Complementing biological protection with other technologies, such as UV-technology or automatic measurement and control of concentration has become increasingly common, and ensures that the cutting fluid is not spoiled by temporary pH drops or concentration dips. It’s an investment that pays off!

The following tables list the parameters appropriate to measure in single and central systems:

For single systems

Parameter

How it works

Usual frequency

Concentration acc. to refractometer (%)

By measuring the refractive index with a refractometer and using a product-specific conversion factor, one can calculate the actual product concentration (%) in the mixture. The oil in the concentrate affects the refractive index most and that’s why leakage oil can interfere with the analysis. Synthetic liquids generally have higher conversion factor than emulsions and semi-synthetics.

1 time/day

pH value

The pH value is a measure of acidity or alkalinity in the solution. Water-miscible liquids are intended to work within a certain pH range depending on the use. The pH value of the solution may be adversely affected by contamination or bacterial attack. The lower limit before action has previously been around pH 8.7-8.8. Today, the lower limit is usually 9.0-9.2.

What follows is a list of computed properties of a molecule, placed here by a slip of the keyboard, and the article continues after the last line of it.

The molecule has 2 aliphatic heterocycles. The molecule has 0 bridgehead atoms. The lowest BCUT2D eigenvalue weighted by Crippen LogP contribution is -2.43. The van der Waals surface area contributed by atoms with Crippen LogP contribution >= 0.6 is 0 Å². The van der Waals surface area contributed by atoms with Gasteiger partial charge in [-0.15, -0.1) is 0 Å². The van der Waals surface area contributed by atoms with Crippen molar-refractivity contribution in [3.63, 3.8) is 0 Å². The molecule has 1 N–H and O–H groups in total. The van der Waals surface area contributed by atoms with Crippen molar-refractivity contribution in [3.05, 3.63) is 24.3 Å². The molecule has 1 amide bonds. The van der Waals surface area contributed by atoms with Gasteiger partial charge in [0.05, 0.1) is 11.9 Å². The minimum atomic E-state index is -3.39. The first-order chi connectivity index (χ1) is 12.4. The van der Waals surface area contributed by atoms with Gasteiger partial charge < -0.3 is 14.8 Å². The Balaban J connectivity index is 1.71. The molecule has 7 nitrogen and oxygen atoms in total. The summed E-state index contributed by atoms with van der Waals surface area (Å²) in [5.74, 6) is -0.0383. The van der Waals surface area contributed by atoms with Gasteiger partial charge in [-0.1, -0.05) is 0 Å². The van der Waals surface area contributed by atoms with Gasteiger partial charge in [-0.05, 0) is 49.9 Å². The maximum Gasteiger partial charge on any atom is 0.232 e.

1 time/week

Bacteria acc. to dipslide

(CFU / ml)

Bacteria produce acidic substances that can cause corrosion problems, bad odors or, in extreme cases, unstable emulsion . In laboratory analysis, the number of aerobic bacteria per milliliter of fluid is measured. Aerobic bacteria need oxygen to survive and are first to infect water-miscible fluids. Note that many types of bacteria are not detectable by the so-called dipslides used for the analysis.

Previous common limit value: <10 3 CFU / ml.

Today’s limit value: > 10 ^ 4 -10 ^ 5 CFU / ml

1 time/week

Mold/yeast

(Y/N)

Mold and yeast development can be limited to "inaccessible" places in a circulating fluid system and the source can be difficult to trace. Therefore, the results are not quantitatively stated. Mold and yeast should always be physically removed where possible, as they can form a sponge-like surface, so-called biofilm, that can block filters, pipes, and nozzles if not addressed.

1 time/week

In central systems used commonly in larger production plants, errors and disturbances in the cutting fluid can lead to large costs and production losses. Therefore, best practice is usually to perform a series of tests on these systems to see trends and conjunctions. These usually take place more frequently. See the table below for examples of common tests and recommended frequency for central systems:

For central systems

Parameter

How it works

Usual frequency

Concentration acc. to refractometer (%)

See table above

1-2 times/day

pH value

See table above

1 time/day – 1 time/week

Bacteria acc. to dipslide (CFU / ml)

See table above

1 time/day – 1 time/week

Mold/yeast

(Y/N)

See table above

1 time/day – 1 time/week

Concentration acc. to TA (%)

All water-miscible liquids must first be mixed with water to the correct concentration. By measuring the alkalinity (= buffer capacity) and using a product-specific conversion factor, the actual product concentration (%) in the mixture can be calculated.